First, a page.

On the evening of April 2, 2005, upon hearing the news of Pope John Paul II’s death, I shut off the television and instinctively put on my shoes. Without a second thought, I found myself walking across the campus of Providence College to St. Dominic Chapel. As I was walking, I found myself profusely crying, but I couldn’t make sense as to why. I hadn’t known the man. We had no blood relation – he was a Pole who had been living in Rome and I was an Italian-American from New Jersey. Why had I found myself so grief-stricken? And yet there I was, seeking comfort in front of the Blessed Sacrament, in a church that had become a home to me.
As I prayed, other students, professors, and priests began to trickle in. In the still, quiet church, something dawned on me. A few feet away from me sat Fr. John Paul Walker, OP, one of our Dominican chaplains. Suddenly I realized that he shared the name of the late pope. This was not his birth name; it was a name he had chosen to bear for the remainder of his life when he began studying for the priesthood. As I looked at this man, so intently praying and grieving, a man who was guiding me in my personal and faith development, I realized that the perceived chasm that existed between Pope John Paul II and me was non-existent. We were, in fact, more closely related than I realized.
In the days, weeks, and years after the pontiff’s death, I set out with fervor and determination to get to him, this man who had so shaped the life of Fr. John Paul. If I did not know much about him during his life, I was sure to learn it after his death. Who was the man that had turned the lives of so many young people upside down? Who was this man whom many were calling a saint so soon? Who was the pope who was being hailed as “the Great?”
In my study, I discovered the lasting treasures he has given to the Church and the world. And I felt as if he had given them just to me: pages of plays and poems; catechesis on mercy and the value of suffering; an awareness of the dangers of moral relativism and the battle for a culture of life; teaching on human sexuality that got down to the nitty-gritty; an appreciation and celebration of authentic femininity; hundreds of new saints and models of faith whom he canonized; World Youth Days and a nourishment of the faith of the young; a sweeping picture of the universality of the Gospel in his travels; and a front-row seat to witness the dignity of the infirm and aged.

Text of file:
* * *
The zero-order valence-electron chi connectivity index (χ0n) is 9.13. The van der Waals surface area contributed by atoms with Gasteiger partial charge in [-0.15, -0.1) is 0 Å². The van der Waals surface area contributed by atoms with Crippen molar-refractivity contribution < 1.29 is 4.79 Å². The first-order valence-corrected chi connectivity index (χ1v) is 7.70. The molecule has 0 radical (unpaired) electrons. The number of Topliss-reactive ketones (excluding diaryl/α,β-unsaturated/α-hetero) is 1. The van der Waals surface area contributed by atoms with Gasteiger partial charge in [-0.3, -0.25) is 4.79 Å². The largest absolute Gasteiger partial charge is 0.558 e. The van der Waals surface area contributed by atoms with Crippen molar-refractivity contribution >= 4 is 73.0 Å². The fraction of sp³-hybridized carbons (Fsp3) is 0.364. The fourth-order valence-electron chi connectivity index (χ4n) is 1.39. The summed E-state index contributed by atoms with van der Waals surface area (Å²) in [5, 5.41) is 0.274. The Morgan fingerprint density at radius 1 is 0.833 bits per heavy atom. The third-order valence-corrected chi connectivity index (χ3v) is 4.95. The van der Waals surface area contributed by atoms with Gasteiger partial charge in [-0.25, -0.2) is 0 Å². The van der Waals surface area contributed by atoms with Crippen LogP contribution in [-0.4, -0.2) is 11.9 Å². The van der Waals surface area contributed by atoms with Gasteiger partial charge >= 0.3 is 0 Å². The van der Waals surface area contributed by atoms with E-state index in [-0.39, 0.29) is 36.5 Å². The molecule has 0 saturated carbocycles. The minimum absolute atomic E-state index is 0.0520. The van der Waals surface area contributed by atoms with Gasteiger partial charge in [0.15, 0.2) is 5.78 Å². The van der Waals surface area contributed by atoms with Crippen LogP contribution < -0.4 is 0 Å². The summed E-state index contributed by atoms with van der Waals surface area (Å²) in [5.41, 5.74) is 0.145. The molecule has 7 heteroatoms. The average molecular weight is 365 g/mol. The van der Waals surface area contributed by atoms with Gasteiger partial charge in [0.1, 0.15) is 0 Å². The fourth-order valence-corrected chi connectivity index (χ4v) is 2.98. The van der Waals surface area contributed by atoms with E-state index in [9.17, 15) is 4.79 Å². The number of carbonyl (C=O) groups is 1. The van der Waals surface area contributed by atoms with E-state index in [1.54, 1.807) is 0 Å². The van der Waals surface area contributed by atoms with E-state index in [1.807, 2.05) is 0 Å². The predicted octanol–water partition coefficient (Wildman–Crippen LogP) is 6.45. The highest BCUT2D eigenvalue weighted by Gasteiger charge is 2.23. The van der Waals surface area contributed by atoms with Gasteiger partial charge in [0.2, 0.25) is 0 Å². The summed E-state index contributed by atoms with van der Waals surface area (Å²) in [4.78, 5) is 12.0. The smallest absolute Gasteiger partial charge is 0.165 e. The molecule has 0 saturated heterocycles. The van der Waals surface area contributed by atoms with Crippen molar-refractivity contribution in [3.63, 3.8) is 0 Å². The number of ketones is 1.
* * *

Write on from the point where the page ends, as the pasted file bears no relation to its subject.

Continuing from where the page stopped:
This man modeled everything about which he wrote or of which he spoke. There was no hypocrisy in him. He was a man who had lost every immediate family member by his early adulthood. The Nazis slaughtered his friends in front of him. He forgave the man who had tried to assassinate him. He had been emptied throughout his life, and in that darkness discovered that light of Christ is the only reality that can sustain a man. It is what allowed him to daringly proclaim over and over again, “Be not afraid!” to a world that gives us every cause to fear.
Though I never met the man, Pope John Paul II intimately shaped my life. He set me on a path to teach the young and offer them hope and light in a dark world. He showed me what I was living for and who I was living for.
He made me certain that I, too, would always bear a name for the remainder of life my – that of Christian. Before my given name, before my professional title, before conservative, liberal, American or otherwise, I am marked by my faith. To belong to Christ and to His Church is the most important reality that John Paul II and I share. And as real as my tears were nine years ago, so, too, will be my joy on Sunday, when I am assured that he has crossed the threshold of hope into heaven.